some specific built artifact may bring in a different dep transitively and :default-deps will have no affect, but that’s ok.


if it’s not ok (e.g. a CVE), use :override-deps


So you have it as a top-level dep and you have to use an alias to bring in the :default-deps? Where is your alias coming from if your top-level deps.edn file has the nil version?


i.e., how are you centrally managing a version via an alias across multiple top-level deps.edn files?


there’s a top-level “shared-deps.edn” which just has aliases in it, including the one with default-deps and override-deps. Each module then has a “module-deps.edn” which only has :deps and has {coord nil} for things it needs. We generate the concated deps.edn for each module (just adds the alias keys) and run each module with the required aliases


the concat is done with babashka.deps/merge-deps, which is a workalike to the tools.deps function that merges your user-deps and project deps together.


so it’s functionally like having (merge user-deps <shared-deps in the middle> project-deps), and I really wish that the cli could just do that so I don’t have to generate composed deps.edn. But we’ve strung enough makefile-foo over it and babashka makes it fast enough that it’s tolerable.


We gave up on that approach and switched to something very close to what Polylith does (and then, ultimately, to Polylith) -- based on discussions with Alex and his recommendations for a monorepo with multiple modules.


i.e., a master project deps.edn in the repo root and the modules as :local/root deps. The extra thing Polylith brought to the table was specific project deps.edn files in separate folders for the artifacts to build (and then depending on modules via :local/root deps).


that’s what we do, we just call those modules “services” (they’re applications not libraries), and they have only local-root dependencies on other modules.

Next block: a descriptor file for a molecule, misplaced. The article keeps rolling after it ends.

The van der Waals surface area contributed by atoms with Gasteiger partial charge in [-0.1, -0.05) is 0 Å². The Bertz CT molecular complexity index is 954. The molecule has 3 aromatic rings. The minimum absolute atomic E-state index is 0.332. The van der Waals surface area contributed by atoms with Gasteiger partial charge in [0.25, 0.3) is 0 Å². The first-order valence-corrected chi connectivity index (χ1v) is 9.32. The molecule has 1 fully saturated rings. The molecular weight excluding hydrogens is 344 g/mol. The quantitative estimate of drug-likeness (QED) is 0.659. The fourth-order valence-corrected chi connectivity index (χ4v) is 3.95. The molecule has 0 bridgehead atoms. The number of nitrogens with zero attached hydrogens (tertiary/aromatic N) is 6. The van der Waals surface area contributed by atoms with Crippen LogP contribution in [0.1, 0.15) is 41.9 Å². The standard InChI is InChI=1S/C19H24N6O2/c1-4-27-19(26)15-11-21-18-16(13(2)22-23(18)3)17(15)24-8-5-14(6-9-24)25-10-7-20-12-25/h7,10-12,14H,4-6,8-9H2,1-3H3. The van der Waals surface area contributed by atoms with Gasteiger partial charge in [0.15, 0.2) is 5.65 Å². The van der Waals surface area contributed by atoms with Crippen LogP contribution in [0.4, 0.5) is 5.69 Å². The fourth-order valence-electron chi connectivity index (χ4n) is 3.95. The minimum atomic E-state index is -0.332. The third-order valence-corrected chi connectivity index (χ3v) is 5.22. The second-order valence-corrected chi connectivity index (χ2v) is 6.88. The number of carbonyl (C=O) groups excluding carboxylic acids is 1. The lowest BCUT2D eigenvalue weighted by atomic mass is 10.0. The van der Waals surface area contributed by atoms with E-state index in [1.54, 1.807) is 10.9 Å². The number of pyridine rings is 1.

and it is in one of these that we had the clojure nil problem


Then there should be no need to merge deps.edn files.


the merge is so they pick up the aliases


that have the default-deps and override-deps in them


When that discussion came up the other day, I didn't realize you were generating your deps.edn files on top of everything else... we tried that and it had horrible edge cases so we stopped doing it.


The thing that’s maybe different from what you describe is we don’t build one artifact, we build several


We build about 20 different artifacts from our monorepo.


then I’m not sure what’s different 🙂


did you alter the un-aliased :deps {…} map of in each module’s generated deps.edn?


because we don’t do that, we just require an alias. The cli literally cannot compute a classpath (blows up) without the alias


We moved away from aliases because it was often so hard to get tooling at large to respect them. Things have improved a bit but tooling still isn't very consistent.


We decided that the "complexity" of duplicating a certain number of dependencies between the :dev profile for Polylith and the various projects/*/deps.edn files was less than the complexity of trying to manage that with aliases and fighting with tooling... ¯\(ツ)